22 February 2019
Cities across the US have been hit with extreme weather this year, some of it bringing big cities to a standstill with snow volume that the city’s infrastructure just isn’t prepared to handle. While many extreme weather and other disruptive or emergency events come with at least some advance warning, it’s very important to make sure you and your family – including your children – are prepared for emergencies before they happen.
How prepared is your family? Have you discussed emergency preparedness with your child, shown them where safe areas in the house and neighborhood are, or given them a plan to follow? Natural disasters can happen quickly and without warning, making outside help slow to arrive, or unable to come at all, and can escalate quickly into a “disaster” situation for a community. This is a scary and stressful situation even for adults, and can be especially traumatic for children if they haven’t been prepared for such possibilities before, and suddenly don’t know what is happening or what to do at such a time.
1. Teach them about natural disasters
One of the best things you can do to help prepare a child for emergencies is to help them understand the concept of a natural disaster. Teach them that fire, rain, wind, and snow can all be normal, good things – but sometimes there can be too much, too quickly of any of them. Explain which kinds of disasters could happen in your area, and give examples of effects that your child can relate to – the power and lights may go out, heating or water could go off, telephone service could go down, and transportation and the ability to go anywhere on the roads could be affected. Explain that when people have prepared and practiced a family disaster plan just like your family is doing now, everyone is better able to handle the emergency.
2. Create an Emergency Kit
Sit down with your child and talk about the various aspects you might need to plan for, what supplies you’ll need the most, and what may be hard to come by in the time of an emergency. Then work together to assemble at least a very basic emergency kit of supplies that address the most important elements: Water, Food, Light, Warmth, First Aid, and Communication. Be sure to remember to account for any pets, elderly or anyone’s special needs when assembling your family’s kit.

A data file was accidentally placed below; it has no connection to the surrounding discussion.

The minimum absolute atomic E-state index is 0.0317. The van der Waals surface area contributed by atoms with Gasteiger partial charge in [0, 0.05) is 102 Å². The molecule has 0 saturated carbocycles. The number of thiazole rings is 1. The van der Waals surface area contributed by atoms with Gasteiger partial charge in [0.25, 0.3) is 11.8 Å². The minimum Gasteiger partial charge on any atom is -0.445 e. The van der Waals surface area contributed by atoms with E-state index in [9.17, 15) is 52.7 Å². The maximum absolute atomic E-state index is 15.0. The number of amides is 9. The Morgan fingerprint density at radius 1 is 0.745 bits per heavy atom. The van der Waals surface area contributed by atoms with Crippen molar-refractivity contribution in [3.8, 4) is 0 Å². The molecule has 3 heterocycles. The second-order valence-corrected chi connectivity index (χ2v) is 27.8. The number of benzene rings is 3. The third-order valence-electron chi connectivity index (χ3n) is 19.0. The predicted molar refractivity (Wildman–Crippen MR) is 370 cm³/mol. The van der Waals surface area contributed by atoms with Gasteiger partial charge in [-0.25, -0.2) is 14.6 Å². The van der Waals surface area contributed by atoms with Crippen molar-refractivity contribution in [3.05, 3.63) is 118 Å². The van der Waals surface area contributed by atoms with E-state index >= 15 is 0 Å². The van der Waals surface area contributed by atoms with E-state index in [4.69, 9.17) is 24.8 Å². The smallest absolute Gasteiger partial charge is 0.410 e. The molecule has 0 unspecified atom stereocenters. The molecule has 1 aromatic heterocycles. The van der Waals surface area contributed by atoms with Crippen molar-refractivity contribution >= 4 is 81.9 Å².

3. Teach your kids basic emergency skills
If a natural disaster occurs, emergency help may need to be called and you may not be able to do it. As early as possible, children should know how and when to call 911. Teach and practice with them how to identify themselves (first and last name), your name (first and last), their location/address, and what the emergency is. Teach your child how to reach their emergency contacts, and how to get to predetermined safe locations. In the event an emergency happens and they are somewhere unfamiliar with unfamiliar people, teach your child what kind of people to look to for help – fire fighters, police officers, etc.
We can’t stop disasters from happening, but we can prepare ourselves and our family’s to be in the best position possible to face them if they ever occur! Always be prepared!